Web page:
Evaluation and Decision Support Tools (chapter 7)

L. Brander, P.J.H. Beukering

Research output: Contribution to JournalArticleProfessional


7.1 Introduction Making decisions between alternative investments, projects or policies that affect the pro-vision of ecosystem services often involves weighing up and comparing multiple costs and benefits that are measured in different metrics and are incurred at different points in time. For example, the establishment of a new protected area might involve costs in terms of the purchase of land, compensation of local communities, and on-going maintenance and en-forcement costs; and benefits in terms of biodiversity conservation, recreational use and improved watershed services. These costs and benefits are likely to be measured in differ-ent units, incurred by different groups and have different time profiles. Organising, compar-ing and aggregating information on such a complexity of impacts; and subsequently choos-ing between alternative options with different impact profiles requires a structured ap-proach. Methods for evaluation or appraisal of complex decision contexts provide systems for structuring the information and factors that are relevant to a decision. Benjamin Franklin's description of his own approach to making complex decisions sets out the intuition behind evaluation methods (Franklin, 1772): 'When difficult cases occur, they are difficult chiefly because while we have them under consideration, all the reasons pro and con are not present to the mind at the same time … To get over this, my way is to divide half a sheet of paper by a line into two columns; writing over the one " Pro " , and the other " Con " . Then … I put down under the different heads short hints of the different motives … for and against the measure … I endeavour to estimate their respective weights; where I find one on each side that seem equal, I strike them both out. If I find a reason pro equal to two reasons con, I strike out three … and thus proceeding I find at length where the balance lies … And, though the weight of reasons cannot be taken with the precision of algebraic quantities, yet when each is thus considered, separately and comparatively, and the whole lies before me, I think I can judge better, and am less liable to take a rash step.' There are a number of decision support tools available to help decision makers to structure the information and factors that are relevant to a decision and to select between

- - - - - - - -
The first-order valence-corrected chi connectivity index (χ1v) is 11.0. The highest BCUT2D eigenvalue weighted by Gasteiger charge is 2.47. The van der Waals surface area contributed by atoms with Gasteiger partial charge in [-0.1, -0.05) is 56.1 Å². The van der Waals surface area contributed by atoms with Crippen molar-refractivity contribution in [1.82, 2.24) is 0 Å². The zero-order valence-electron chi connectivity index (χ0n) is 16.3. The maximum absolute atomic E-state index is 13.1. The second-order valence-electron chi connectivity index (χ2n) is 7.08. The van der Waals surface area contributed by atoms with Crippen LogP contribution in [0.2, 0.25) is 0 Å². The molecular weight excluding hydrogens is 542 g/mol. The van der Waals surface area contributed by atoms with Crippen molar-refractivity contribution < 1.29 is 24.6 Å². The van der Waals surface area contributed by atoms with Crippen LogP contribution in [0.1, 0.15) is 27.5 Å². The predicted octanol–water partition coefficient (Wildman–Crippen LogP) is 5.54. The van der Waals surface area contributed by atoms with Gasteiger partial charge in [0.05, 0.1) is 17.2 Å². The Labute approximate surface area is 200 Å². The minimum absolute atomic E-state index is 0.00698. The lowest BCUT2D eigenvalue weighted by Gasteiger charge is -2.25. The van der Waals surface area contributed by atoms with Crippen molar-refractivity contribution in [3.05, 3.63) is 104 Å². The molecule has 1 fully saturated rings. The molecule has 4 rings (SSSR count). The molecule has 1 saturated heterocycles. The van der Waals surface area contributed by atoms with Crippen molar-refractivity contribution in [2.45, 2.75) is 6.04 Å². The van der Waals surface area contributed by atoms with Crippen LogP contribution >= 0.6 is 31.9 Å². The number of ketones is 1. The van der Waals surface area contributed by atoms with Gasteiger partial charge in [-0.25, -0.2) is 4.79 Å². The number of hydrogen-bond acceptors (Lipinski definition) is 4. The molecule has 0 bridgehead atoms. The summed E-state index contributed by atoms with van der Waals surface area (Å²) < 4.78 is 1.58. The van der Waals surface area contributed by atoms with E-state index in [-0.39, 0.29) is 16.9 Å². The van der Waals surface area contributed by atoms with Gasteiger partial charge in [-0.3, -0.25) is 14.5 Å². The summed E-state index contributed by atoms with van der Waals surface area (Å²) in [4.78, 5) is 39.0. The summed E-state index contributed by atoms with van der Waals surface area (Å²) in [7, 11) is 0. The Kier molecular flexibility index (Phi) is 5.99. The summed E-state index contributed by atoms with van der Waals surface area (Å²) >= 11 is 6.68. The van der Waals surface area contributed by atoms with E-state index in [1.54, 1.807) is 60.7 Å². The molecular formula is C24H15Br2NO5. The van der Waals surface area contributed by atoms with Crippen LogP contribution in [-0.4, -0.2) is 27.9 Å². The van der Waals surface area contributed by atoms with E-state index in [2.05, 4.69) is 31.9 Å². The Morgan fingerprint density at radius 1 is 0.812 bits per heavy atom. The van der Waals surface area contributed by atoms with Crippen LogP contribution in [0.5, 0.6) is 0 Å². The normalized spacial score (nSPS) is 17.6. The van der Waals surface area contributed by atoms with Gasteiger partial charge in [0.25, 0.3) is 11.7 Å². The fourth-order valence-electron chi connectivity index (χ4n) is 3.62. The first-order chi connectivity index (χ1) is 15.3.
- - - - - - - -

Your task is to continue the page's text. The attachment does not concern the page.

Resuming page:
Original languageEnglish
Pages (from-to)1-30
Number of pages30
JournalEcosystem Services From Concept to Practice
Publication statusPublished - 2015


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